It may boast some of the best community sporting facilities in the country, but the Olympic oval still doesnt have anywhere to go eat.
A deal was struck, a lease was signed and a deposit was put down by a major operator to run the ovals food and beverage service.
But the company backed out of spending $1.1 million on the plan, negating its $40,000 deposit and leaving the facility with no food for the thousands of members and visitors who use the oval every week.
City of Richmond staff presented a plan Monday to council, recommending the city create its own food service operation at a cost of $518,000 from the ovals legacy conversion budget.
To accommodate the unexpected expense, staff suggested reducing the scorekeeping and display component to $118,000 from $518,000.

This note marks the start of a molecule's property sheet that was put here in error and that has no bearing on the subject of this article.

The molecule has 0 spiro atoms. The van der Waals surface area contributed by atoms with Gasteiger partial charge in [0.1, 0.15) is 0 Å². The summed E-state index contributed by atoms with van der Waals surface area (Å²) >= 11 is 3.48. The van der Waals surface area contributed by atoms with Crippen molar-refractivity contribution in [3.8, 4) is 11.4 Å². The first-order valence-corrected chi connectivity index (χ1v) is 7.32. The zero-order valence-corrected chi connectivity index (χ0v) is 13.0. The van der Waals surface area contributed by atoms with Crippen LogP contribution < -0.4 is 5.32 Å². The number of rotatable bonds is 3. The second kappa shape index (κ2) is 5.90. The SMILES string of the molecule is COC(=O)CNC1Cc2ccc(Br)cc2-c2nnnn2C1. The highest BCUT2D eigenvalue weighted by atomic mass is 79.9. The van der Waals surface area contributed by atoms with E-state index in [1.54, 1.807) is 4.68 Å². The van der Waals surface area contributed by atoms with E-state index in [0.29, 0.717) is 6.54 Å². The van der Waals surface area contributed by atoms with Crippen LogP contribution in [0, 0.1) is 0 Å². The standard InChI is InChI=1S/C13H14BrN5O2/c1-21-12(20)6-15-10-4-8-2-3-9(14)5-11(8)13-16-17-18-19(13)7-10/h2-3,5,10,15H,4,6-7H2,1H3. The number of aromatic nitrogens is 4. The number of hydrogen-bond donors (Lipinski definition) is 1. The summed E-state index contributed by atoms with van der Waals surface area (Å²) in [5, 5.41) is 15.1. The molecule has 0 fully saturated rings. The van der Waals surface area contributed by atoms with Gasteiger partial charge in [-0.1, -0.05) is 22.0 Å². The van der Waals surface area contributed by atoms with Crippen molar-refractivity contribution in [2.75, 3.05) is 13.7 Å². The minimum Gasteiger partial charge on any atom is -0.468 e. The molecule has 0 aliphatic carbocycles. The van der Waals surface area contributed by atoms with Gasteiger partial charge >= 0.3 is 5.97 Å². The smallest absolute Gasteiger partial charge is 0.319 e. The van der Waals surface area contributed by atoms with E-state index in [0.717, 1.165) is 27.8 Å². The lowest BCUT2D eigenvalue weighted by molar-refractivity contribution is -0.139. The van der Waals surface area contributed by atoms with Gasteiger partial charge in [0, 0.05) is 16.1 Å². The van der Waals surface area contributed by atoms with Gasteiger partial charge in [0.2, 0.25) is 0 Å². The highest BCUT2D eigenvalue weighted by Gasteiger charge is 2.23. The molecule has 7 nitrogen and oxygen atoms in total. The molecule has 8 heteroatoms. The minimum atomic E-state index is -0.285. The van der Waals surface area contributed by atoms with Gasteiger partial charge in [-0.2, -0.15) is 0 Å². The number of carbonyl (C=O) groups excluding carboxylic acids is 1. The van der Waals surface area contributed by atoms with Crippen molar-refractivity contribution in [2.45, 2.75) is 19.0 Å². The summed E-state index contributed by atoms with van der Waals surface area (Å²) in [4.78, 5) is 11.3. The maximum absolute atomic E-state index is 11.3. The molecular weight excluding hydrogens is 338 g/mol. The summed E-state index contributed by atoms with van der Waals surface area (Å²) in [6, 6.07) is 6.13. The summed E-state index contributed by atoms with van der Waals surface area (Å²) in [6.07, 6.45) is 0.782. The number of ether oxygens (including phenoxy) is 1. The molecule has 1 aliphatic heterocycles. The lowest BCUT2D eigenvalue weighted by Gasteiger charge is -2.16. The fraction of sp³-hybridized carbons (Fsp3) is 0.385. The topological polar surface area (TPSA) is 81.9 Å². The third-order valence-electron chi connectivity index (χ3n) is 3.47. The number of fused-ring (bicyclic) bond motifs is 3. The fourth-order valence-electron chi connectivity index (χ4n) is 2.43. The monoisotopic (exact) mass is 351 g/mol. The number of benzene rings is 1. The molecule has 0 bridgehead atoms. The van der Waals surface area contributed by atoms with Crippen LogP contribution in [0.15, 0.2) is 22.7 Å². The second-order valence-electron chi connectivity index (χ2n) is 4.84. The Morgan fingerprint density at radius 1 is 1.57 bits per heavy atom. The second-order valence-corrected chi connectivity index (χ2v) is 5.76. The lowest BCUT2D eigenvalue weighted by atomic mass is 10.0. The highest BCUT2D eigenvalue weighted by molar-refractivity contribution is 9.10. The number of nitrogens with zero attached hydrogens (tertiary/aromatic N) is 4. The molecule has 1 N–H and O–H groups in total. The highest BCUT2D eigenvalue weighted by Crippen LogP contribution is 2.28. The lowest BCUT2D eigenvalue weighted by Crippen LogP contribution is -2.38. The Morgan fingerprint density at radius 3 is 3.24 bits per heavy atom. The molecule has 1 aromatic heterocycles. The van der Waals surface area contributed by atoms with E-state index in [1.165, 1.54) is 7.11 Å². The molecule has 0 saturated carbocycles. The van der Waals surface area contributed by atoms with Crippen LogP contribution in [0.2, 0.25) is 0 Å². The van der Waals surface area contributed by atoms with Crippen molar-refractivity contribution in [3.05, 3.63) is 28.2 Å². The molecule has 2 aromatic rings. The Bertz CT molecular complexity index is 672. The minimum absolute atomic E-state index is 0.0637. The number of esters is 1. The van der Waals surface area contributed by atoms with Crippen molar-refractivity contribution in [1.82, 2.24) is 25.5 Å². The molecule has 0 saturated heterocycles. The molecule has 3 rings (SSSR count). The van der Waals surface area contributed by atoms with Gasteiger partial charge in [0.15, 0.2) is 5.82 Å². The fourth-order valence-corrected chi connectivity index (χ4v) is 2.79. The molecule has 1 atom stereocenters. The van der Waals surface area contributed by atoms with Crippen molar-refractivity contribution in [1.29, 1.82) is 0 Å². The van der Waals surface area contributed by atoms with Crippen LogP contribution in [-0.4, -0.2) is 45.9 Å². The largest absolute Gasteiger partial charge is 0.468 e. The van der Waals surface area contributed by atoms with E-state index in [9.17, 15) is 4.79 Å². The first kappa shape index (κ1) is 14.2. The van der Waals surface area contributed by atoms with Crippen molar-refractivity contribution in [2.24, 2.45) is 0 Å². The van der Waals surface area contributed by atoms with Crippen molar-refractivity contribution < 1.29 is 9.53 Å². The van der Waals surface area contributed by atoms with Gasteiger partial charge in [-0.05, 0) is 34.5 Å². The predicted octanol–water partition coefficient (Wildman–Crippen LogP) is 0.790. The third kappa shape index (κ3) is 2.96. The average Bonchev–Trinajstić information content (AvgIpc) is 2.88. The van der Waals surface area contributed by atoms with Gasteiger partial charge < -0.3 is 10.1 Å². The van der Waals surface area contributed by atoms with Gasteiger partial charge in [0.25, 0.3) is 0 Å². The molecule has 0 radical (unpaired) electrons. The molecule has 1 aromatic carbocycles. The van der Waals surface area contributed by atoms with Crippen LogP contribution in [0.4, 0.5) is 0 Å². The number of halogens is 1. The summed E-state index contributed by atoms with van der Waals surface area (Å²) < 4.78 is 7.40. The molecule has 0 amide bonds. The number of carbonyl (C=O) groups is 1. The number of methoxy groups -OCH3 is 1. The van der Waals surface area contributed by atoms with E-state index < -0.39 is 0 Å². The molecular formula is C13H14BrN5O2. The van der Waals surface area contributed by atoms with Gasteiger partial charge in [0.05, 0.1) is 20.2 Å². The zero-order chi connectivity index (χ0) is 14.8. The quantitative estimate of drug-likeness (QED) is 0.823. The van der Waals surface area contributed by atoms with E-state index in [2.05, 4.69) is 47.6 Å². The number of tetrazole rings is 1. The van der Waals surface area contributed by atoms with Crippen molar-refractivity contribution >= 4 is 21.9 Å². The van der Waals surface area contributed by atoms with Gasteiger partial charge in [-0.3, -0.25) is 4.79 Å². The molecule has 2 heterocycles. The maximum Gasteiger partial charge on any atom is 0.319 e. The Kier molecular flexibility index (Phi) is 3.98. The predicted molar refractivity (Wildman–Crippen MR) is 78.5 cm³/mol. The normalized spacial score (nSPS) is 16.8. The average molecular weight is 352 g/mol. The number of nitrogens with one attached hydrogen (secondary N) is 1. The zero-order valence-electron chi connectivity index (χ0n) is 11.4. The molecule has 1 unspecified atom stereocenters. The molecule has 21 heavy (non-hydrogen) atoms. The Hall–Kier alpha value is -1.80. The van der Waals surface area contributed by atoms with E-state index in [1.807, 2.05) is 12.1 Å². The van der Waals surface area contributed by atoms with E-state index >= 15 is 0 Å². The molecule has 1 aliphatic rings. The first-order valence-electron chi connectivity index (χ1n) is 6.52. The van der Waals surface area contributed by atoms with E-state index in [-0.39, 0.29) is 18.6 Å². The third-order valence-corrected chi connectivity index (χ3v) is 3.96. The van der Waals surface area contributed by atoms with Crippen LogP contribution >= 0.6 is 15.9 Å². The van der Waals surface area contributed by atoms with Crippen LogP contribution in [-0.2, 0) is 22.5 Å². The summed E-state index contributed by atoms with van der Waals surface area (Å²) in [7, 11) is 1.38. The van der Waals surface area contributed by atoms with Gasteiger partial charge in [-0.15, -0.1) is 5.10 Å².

The other $165,000 to set up food service will come from the ovals legacy conversion contingency budget.
The plan, which was approved by councils general purposes committee, is for a cafe to be on the ground floor and a kiosk on the activity level.
Once the necessary improvements are in place, an operator will be brought in to run the food service.
Another oval legacy project a batting cage for baseball, softball and cricket is back online after being put on hold last year.
Also being funded within the current conversion budget, the cage will not include golf but will drop cricket and the cost will be reduced to $100,000 from $175,000.
The cage is expected to be completed by April this year.